He was the odds-on favorite to win the league’s Most Valuable Player award before a disastrous Christmas night game where he threw four interceptions in a loss to the Ravens.

Many film analysts felt vindicated by that performance, as well as shaky starts in each of the 49ers’ two playoff games, as they had long described Purdy as reckless and unrefined. Purdy ultimately rallied San Francisco back from deficits against both the Green Bay Packers and Detroit Lions to get to the Super Bowl but will likely need to play better throughout the whole game to hoist the Lombardi Trophy.

And hoisting the Lombardi Trophy would be the ultimate trump card to his naysayers.

Mahomes the GOAT?

No such concerns exist regarding the 28-year-old Mahomes, who’s unanimously regarded as the best current football player in the world. The only question now is whether the Chiefs’ quarterback has already done enough to be considered the greatest football player of all-time.

Recently-retired quarterback Tom Brady is most commonly bestowed that distinction after racking up seven Super Bowl victories in his 22-year career as a starting quarterback. Brady’s last title notably came against Mahomes when the Tampa Bay Buccaneers smashed the Chiefs 31-9 in Super Bowl 55 three years ago.

Brady won three championships in his first four years of starting while Mahomes is going for his third in six seasons. But the latter has been asked to do a lot more than the former early in his career, as Brady’s initial winning teams were more defensively driven.

The Chiefs had been vulnerable on defense under Mahomes until this year, when the young unit broke out as one of the best in the NFL.

Mahomes’ early-career numbers dwarf Brady’s, so it’s probably fair to say the Chiefs passer is on track to the coveted “GOAT” status. But it will take several more years if he wants to match the longevity of Brady, who played at a high level until he walked away at 45 years old.

It’s hard to envision a better beginning for Mahomes than starting a fourth Super Bowl in six years as he will do in Las Vegas.

Defensive infrastructure vs. Defensive superstars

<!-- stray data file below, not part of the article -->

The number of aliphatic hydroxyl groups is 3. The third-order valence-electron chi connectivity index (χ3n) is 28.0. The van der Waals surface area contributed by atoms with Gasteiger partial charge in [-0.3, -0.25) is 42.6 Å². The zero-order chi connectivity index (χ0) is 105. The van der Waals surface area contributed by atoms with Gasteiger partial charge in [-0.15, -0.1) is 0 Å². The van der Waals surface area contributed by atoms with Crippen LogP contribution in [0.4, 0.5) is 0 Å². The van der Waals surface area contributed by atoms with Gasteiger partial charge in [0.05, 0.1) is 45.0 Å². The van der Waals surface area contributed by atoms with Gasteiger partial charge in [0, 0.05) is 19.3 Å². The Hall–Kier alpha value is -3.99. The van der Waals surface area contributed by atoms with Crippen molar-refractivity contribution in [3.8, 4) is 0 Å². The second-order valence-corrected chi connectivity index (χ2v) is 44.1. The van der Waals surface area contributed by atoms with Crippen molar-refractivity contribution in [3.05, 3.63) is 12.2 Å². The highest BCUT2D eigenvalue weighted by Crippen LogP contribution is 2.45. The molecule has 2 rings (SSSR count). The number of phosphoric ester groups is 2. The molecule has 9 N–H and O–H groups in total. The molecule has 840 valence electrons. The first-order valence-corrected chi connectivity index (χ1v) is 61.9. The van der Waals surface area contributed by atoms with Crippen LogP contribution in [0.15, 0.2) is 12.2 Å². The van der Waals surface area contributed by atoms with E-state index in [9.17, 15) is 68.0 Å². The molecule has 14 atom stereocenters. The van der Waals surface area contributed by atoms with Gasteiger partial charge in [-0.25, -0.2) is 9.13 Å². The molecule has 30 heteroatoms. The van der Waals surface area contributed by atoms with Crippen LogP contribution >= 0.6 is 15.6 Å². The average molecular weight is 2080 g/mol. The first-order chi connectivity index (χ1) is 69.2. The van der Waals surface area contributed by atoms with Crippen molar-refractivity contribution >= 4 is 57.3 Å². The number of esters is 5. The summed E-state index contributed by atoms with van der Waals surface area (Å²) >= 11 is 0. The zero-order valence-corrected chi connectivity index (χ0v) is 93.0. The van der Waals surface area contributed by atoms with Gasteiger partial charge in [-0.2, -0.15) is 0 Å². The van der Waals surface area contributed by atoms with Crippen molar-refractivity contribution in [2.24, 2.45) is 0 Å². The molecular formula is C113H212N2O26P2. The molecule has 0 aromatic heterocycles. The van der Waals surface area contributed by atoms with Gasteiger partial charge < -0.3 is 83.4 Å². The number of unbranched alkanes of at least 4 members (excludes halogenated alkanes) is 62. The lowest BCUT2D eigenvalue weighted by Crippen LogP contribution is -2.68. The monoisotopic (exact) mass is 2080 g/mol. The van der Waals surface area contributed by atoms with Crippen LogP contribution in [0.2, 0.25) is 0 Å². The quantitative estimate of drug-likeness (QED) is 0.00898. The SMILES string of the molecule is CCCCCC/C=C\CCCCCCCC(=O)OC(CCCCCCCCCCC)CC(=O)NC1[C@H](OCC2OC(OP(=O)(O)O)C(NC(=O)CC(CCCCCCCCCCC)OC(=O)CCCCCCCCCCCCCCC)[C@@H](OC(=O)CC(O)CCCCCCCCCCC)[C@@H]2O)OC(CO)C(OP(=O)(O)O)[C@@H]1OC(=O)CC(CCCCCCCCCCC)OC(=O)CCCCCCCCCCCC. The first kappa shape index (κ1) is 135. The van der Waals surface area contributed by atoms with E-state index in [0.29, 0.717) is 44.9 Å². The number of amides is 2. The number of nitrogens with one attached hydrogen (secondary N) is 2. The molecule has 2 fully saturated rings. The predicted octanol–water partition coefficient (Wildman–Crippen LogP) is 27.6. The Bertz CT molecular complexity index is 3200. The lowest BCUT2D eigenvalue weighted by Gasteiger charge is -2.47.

The 49ers have two of the best defensive players in the world in 2022 Defensive Player of the Year Nick Bosa at edge rusher and three-time All-Pro, do-everything linebacker Fred Warner. The notables don’t stop there, as edge rusher Chase Young, defensive tackle Arik Armstead, cornerback Charvarius Ward and safety Tashaun Gipson are all highly-decorated, big-name players.

The Chiefs may have only a single player with a name as recognizable and distinguished as that sextet—defensive tackle Chris Jones. And yet, the Chiefs’ unheralded stop unit has been better than the 49ers’ star-studded group this year.

Kansas City sat fifth in the league in giving up only 4.8 yards per play during the regular season. San Francisco was ninth at 5.1 yards per play and has ballooned to allowing 5.5 yards per play in the playoffs.

Shanahan has recently looked frustrated on the sidelines with new defensive coordinator Steve Wilks, who hasn’t gotten as much out of the unit as the departed/current Texans head coach DeMeco Ryans managed in the previous two seasons.

Chiefs veteran defensive coordinator Steve Spagnuolo meanwhile has become something of a cult hero. Many of his players wore “In Spags We Trust” t-shirts after the AFC Championship Game and sung his praises.

Spagnuolo has already won three Super Bowls as a defensive coordinator—two with the New York Giants and one last year with the Chiefs—and is firming up his case as an all-time great assistant coach this year.

Shanahan’s redemption

The reputation of the 49ers’ coach has a duality: He’s known as an offensive wiz but a game-management klutz.

Never have his shortcomings been as evident as in his two previous Super Bowl appearances. The 44-year-old Shanahan opted to drain the clock and not pursue more points before halftime of Super Bowl 54, helping to make the Chiefs’ eventual comeback on the 49ers a little easier in their 31-20 victory.

Shanahan was also a part of the biggest collapse in Super Bowl history as the offensive coordinator of the 2017 Atlanta Falcons, which led the Patriots 28-3 with 17 minutes left to play before losing 34-28 in overtime. He failed to adjust his strategy despite the big lead and repeatedly called passes that fell incomplete and led to short drives that enabled the Patriots to erase the deficit quickly.

In-game decisions are always extra scrutinized in the Super Bowl, but Shanahan’s specifically will be spotlighted this time around. He’s already bungled the clock again in this year’s playoffs, settling for a long field goal attempt before halftime by struggling kicker Jake Moody against the Packers that wound up blocked.

But it’s worth noting that the 65-year-old Reid used to take much of the same criticism and was long regarded as the best NFL coach who couldn’t win the big one. He’s now broken through for a pair of titles, and is gunning for his third.

Shanahan could similarly exorcise his own demons in Las Vegas.